I’m Not Down With the Safety Pin Backlash
Anoosh Jorjorian

Seems like you’re getting a lot of negative responses. This should help.

I’ll be wearing a safety pin, and I’m white and straight and old and male, but I’m not “woke;” my home when I was a child was about as “woke” as you could get in the ’60s in white suburbia. I was taught to respect people, black, white, brown, blue, green, or purple, and while I was growing up I watched my parents deal with my sister coming out, which was very hard for them. It wasn’t for me; I’d already been taught to respect people, and she was my sister and I loved her, and love her now just as much.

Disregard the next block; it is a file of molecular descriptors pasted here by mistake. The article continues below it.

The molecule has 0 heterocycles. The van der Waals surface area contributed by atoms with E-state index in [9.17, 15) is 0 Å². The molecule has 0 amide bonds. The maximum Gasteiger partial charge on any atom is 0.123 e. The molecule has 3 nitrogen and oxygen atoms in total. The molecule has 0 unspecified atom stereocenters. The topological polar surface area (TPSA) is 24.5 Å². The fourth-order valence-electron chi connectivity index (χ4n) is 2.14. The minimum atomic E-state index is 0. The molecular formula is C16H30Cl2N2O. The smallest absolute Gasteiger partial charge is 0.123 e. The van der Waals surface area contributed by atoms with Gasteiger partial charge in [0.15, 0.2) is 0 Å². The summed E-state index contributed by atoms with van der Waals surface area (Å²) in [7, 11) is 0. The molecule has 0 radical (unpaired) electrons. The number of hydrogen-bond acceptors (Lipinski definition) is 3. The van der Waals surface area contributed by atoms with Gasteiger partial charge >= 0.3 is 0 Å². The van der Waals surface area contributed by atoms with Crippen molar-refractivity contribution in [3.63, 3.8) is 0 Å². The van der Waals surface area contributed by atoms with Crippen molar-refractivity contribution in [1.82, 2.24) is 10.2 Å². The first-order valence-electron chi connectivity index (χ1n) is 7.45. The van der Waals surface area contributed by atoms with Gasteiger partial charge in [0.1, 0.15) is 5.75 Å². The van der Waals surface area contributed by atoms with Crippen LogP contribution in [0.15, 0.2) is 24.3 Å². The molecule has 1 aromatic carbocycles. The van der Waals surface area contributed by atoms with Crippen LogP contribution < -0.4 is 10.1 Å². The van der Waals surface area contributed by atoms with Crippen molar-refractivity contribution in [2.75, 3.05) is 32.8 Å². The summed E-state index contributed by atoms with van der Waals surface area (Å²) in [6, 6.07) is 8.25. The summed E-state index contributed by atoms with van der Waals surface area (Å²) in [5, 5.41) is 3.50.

Yes, my safety pin means that if I see you being racially, religiously, or sexually harassed I will come and stand by you. I probably won’t say anything. I might take my safety pin off and put it back on in a more prominent spot. I might take out my phone and start recording. My tool is shame. I will use it mercilessly. But I am too old to be engaging in a physical confrontation, so I’ll just do the best I can for you.

If you want to do me a solid, then vote every time you get the opportunity. Just that, nothing more. Anything more you do is bonus. I’ve done it for you, and I will to my last breath. It’s the most important thing anyone can do, because without it none of the rest means much.